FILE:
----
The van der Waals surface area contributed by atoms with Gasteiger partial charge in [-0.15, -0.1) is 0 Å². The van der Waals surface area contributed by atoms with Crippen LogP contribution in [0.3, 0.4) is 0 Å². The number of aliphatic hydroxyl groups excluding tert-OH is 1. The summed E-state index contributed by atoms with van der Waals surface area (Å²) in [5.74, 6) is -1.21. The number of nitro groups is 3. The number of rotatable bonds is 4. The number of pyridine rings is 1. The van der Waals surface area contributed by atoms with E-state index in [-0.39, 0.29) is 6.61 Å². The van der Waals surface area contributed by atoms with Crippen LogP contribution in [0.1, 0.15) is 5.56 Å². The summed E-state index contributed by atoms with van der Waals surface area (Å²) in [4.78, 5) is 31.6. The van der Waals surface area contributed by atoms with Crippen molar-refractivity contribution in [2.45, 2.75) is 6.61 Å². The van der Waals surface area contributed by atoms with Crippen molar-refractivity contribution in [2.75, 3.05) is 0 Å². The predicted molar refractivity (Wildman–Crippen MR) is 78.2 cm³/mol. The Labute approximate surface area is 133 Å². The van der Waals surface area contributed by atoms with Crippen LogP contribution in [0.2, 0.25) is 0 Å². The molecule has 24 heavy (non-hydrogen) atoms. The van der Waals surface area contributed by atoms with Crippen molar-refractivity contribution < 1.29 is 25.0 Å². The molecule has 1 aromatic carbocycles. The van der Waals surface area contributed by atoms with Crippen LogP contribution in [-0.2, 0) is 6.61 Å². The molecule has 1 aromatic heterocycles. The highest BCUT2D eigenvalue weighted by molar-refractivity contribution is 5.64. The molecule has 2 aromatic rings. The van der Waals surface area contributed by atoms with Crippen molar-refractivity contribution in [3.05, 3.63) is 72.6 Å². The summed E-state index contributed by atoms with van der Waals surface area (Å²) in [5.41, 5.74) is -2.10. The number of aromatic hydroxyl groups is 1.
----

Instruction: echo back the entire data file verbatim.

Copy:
The van der Waals surface area contributed by atoms with Gasteiger partial charge in [-0.15, -0.1) is 0 Å². The van der Waals surface area contributed by atoms with Crippen LogP contribution in [0.3, 0.4) is 0 Å². The number of aliphatic hydroxyl groups excluding tert-OH is 1. The summed E-state index contributed by atoms with van der Waals surface area (Å²) in [5.74, 6) is -1.21. The number of nitro groups is 3. The number of rotatable bonds is 4. The number of pyridine rings is 1. The van der Waals surface area contributed by atoms with E-state index in [-0.39, 0.29) is 6.61 Å². The van der Waals surface area contributed by atoms with Crippen LogP contribution in [0.1, 0.15) is 5.56 Å². The summed E-state index contributed by atoms with van der Waals surface area (Å²) in [4.78, 5) is 31.6. The van der Waals surface area contributed by atoms with Crippen molar-refractivity contribution in [2.45, 2.75) is 6.61 Å². The van der Waals surface area contributed by atoms with Crippen molar-refractivity contribution in [2.75, 3.05) is 0 Å². The predicted molar refractivity (Wildman–Crippen MR) is 78.2 cm³/mol. The Labute approximate surface area is 133 Å². The van der Waals surface area contributed by atoms with Crippen LogP contribution in [0.2, 0.25) is 0 Å². The molecule has 24 heavy (non-hydrogen) atoms. The van der Waals surface area contributed by atoms with Crippen molar-refractivity contribution < 1.29 is 25.0 Å². The molecule has 1 aromatic carbocycles. The van der Waals surface area contributed by atoms with Crippen LogP contribution in [-0.2, 0) is 6.61 Å². The molecule has 1 aromatic heterocycles. The highest BCUT2D eigenvalue weighted by molar-refractivity contribution is 5.64. The molecule has 2 aromatic rings. The van der Waals surface area contributed by atoms with Crippen molar-refractivity contribution in [3.05, 3.63) is 72.6 Å². The summed E-state index contributed by atoms with van der Waals surface area (Å²) in [5.41, 5.74) is -2.10. The number of aromatic hydroxyl groups is 1.